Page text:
Pellets are generally formed with diameters from 10/64” to 48/64” and will be somewhat longer than the diameter. A small part of the production of large pellets, 32/64” and above in diameter, is produced in other than cylindrical shapes; they may be triangular, square or oval and, in some cases, may exceed the maximum dimension indicated above. The largest diameter usually found
is rarely greater than 1-1/4” to 1-3/8”. In most cases where particle sizes smaller than 10/64” are desired, it has been found to be more satisfactory from the standpoint of economics to produce a
10/64” or 12/64” pellet and reduce it into the desired particle size by means of crumbling. Almost all livestock feeders agree that animals make better gains on pelleted feed than a meal
ration. The most logical reasons are that:

(a) the heat generated in conditioning and pelleting make the feedstuffs more digestible by breaking down the starches,
(b) the pellet simply puts the feed in a concentrated form
(c) pelleting minimizes waste during the eating process.

When pelleted feed is fed, each animal receives a well-balanced diet by preventing the animal from picking and choosing between ingredients. Tests have shown that most animals, if given the choice between the same feed in pellet or mash form will prefer the pellets.

By combining moisture, heat and pressure on feed ingredients, a degree of gelatinization is produced which allows animals and poultry to better utilize the nutrients in these ingredients. Feed conversion will be improved. These advantages are particularly noticeable in the broiler industry.

The feeding merits of pelleted feeds over the mash form have been repeatedly demonstrated in the feeding of swine. One state college reported the results of an eight week swine feeding test in which pelleted feed performance was compared against the same feed in mash form. This test gave the following results:

All animals, on the average, consumed the same amount of feed (5.06 lb. per day of pellets vs. 5.02 lb. per day of mash), yet the pellet fed pigs gained a quarter of a pound per day more weight than did the mash fed animals (1.76 lb. vs. 1.54 lb. of gain per day). Since the pellet fed hogs gained more while eating the same amount, it is evident that pelleting causes the feed to be utilized more efficiently by these animals. This is shown in the comparison of the averageamount of feed required for each pound of gain. The pellet fed hogs consumed 2.87 lb. of feed per pound of gain while the mash fed hogs needed 3.27 lb. to make a pound of weight gain.
Pellet fed hogs not only gain faster but they do it with less feed for each pound of weight increase.

Pelleting prevents the segregation of ingredients in a mixing, handling or feeding process. By feeding a pelleted feed, the animal is more apt to receive a totally mixed ration than one that has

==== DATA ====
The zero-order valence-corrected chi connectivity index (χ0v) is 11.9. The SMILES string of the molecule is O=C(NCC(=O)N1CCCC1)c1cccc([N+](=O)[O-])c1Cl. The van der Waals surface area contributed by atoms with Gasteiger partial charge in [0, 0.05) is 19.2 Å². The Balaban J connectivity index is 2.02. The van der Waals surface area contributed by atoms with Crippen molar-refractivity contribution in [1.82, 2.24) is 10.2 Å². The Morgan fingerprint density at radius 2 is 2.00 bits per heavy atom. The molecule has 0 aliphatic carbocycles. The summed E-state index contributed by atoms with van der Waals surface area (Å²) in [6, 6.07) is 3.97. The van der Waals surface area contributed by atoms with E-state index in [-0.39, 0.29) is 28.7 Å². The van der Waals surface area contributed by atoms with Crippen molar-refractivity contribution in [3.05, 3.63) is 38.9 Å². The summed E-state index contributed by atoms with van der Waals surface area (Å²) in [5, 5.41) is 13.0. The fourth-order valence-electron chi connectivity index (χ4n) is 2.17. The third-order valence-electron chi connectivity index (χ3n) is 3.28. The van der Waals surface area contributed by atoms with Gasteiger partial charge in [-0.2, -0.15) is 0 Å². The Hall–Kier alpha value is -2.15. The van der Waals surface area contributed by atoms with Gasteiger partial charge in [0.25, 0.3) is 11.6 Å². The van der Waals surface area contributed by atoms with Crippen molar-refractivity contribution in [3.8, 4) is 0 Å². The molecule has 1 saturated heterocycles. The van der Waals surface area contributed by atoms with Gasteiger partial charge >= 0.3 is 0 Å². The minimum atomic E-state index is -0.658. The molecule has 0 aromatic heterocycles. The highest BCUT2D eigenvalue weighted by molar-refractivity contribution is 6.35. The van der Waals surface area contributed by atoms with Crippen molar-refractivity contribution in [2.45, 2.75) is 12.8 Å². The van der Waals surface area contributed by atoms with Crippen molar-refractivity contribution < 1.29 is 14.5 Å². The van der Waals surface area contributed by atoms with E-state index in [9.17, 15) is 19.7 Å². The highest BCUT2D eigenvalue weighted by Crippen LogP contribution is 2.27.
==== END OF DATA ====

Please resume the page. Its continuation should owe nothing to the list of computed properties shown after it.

separated through these processes. It also prevents waste. Bulk density is increased, which enhances storage capabilities of most bulk facilities. Shipping facilities are also increased,
thereby reducing transportation costs. This is particularly evident in such fibrous ingredients as alfalfa, gluten feed, oat hulls, rice, bran, etc.. A better flow and handling characteristic of pellets is one of the least mentioned advantages but probably the most important, particularly as it relates to dairy farmers.

In 1978, there were 9,977 feed mills registered with FDA producing 78.2 million tons of feed annually; about 60% is pelleted. Not all feed mills, of course, are equipped to pellet feeds. In
1958, these mills produced 40 million tons of feed and about 55% was pelleted. In 1968, about 70% of all commercial poultry feed produced in the United States was pelleted. In the Midwest,
almost 80% of all manufactured feed is pelleted, crumblized or cubed.

The process of producing feed pellets can roughly be described as a plastic molding operation of the extrusion type. Feed ingredients are made up of various compounds such as proteins, acids,
sugars, fibers, and minerals. These products can be softened (conditioned) by the addition of heat and water. When sufficiently controlled compression is applied to the “conditioned” feed
ingredients, they will form a dense mass, shaped to conform to the die against which they are pressed. When the heat and moisture is again withdrawn (dried and cooled) as to withstand
moderately rough handling without excessive breakage and has retained or enhanced its nutritive value.

In modern feed mills, the ingredients are usually stored in bins above a weighing system composed of one or more scales. Those ingredients which are of coarse texture, such as whole
grains and other fibrous materials, are ground into a fine meal to facilitate the pelleting and mixing process. Weighted quantities of each ingredient (either as a batch or continuously) are
thoroughly mixed (either in a batch mixer of a continuous flow mixing unit) and then conveyed to a bin above the pellet mill. Some manufacturers have installed systems to grind all of their
premixed materials prior to entering the pellet mill. Data is not available which indicates this has been an advantage or disadvantage on a consistent basis as far as durability is concerned.